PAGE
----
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UBC Theses and Dissertations

An investigation of the effects of matching attentional draw with utility in computer-based interruption Gluck, Jennifer Shari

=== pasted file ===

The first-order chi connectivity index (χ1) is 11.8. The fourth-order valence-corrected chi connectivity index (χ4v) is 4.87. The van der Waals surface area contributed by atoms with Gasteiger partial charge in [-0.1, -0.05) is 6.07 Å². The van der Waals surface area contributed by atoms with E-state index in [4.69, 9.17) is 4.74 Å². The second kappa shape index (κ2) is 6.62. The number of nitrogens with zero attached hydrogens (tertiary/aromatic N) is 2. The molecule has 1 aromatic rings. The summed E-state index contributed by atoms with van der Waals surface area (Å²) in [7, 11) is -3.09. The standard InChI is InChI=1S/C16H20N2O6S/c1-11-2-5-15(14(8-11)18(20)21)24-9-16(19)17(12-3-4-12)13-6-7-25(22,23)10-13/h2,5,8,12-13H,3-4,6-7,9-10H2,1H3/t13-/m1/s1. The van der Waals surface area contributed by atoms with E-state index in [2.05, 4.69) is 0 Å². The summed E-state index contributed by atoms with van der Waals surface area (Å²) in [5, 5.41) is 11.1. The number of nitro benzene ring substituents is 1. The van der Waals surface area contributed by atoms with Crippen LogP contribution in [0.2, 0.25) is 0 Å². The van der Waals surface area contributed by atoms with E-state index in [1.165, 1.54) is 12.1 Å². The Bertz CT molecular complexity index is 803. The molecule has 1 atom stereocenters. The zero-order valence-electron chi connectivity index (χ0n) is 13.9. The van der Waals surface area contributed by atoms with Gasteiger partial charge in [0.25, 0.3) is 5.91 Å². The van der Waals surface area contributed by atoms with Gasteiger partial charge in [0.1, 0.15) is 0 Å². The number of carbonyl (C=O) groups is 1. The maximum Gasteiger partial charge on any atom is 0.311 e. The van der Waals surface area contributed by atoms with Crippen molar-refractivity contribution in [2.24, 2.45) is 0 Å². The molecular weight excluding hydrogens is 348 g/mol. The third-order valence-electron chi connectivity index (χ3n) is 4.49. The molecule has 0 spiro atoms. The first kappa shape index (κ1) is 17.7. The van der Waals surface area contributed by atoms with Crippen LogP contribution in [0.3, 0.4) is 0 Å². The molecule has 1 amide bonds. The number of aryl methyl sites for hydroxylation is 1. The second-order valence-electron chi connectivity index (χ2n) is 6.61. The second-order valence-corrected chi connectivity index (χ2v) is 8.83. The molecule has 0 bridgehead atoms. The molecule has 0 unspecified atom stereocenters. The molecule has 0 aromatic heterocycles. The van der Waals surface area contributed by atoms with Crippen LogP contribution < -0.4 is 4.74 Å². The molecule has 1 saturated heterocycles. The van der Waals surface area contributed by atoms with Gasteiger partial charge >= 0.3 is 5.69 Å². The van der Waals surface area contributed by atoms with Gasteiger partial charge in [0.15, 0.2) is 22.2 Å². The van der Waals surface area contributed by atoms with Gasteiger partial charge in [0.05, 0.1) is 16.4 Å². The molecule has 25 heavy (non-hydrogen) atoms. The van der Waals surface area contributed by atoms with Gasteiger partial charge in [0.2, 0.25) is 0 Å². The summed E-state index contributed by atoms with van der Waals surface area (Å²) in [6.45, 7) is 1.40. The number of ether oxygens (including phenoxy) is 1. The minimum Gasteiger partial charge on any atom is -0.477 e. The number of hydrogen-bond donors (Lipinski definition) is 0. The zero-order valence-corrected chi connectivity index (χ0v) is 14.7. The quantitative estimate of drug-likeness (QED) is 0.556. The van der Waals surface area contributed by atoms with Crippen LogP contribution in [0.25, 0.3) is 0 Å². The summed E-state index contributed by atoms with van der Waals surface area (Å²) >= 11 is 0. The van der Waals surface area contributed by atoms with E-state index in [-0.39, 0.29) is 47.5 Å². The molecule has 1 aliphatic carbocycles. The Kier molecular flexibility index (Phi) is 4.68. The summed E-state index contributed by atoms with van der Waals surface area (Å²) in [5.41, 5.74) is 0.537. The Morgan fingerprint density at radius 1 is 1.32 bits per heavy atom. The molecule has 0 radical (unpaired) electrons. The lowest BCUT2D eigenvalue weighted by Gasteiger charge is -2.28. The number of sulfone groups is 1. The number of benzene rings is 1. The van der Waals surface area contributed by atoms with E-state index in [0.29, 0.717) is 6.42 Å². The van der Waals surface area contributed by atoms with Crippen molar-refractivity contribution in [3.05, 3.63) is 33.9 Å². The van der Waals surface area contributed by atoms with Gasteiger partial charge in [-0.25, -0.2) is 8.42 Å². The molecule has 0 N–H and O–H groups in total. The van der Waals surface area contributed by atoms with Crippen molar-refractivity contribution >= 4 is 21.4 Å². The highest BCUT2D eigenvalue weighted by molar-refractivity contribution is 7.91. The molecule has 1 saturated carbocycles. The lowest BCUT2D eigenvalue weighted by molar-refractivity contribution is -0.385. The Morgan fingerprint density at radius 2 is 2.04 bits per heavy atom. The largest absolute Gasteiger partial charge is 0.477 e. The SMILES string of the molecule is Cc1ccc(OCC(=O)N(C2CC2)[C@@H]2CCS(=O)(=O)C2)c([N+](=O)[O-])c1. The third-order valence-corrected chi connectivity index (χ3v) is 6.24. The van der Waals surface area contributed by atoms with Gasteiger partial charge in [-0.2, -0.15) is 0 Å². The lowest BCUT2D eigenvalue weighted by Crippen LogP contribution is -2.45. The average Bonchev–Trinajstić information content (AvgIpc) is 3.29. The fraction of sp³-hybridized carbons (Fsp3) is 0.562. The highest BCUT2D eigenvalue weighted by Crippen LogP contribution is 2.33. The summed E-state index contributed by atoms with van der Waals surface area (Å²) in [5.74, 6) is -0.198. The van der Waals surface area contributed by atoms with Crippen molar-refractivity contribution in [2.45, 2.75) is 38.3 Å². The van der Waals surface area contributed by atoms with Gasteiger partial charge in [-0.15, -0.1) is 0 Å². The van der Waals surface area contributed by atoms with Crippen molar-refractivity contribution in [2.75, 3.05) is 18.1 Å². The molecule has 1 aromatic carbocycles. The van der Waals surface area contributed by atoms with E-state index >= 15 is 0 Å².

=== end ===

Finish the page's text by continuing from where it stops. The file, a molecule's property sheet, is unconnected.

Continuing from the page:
We all experience interruption in our daily lives when something causes a break in our actions, activities, or concentration. The number of channels through which we may interrupt each other has multiplied with the advent of communication and information technology, beginning with the telephone and increasing with email and instant messaging systems. Moreover, technology itself has become a source of interruption through calendar systems, software update reminders, and even battery monitor warnings. Interruption has become pervasive to the point where it is overwhelming. Consequently, research in the Human-Computer Interaction literature has focused largely on the negative effects of interruption. Yet, the fact that we continue to propagate and tolerate computer-based interruption suggests that there is some value associated with it. In this thesis, we explore how interruption can be harnessed for beneficial means by empirically investigating a design guideline that may help to mitigate negative effects: matching the amount of attention attracted by an interruption’s notification signal to the usefulness of the interruption content. In three controlled studies, we investigated the effects of matching attentional draw of notification to interruption utility in terms of annoyance, benefit, workload, and performance. Study 1 examined notification signals in terms of their detection times and established a set of three significantly different notification signals along the spectrum of attentional draw. Study 2 was an initial investigation of matching these different signals to interruptions with different levels of utility. In our final study we compared our strategy of matching attentional draw and utility to the status quo of static notification methods. Our results indicate that interfaces that matched attentional draw to utility were associated with decreased annoyance and an increased perception of benefit compared to interfaces that used a static level of attentional draw. These and other secondary results are discussed, along with design implications and directions for future work. The research presented is an initial step towards understanding and exploiting the benefits of matching attentional draw of notification to the utility of interruption content.

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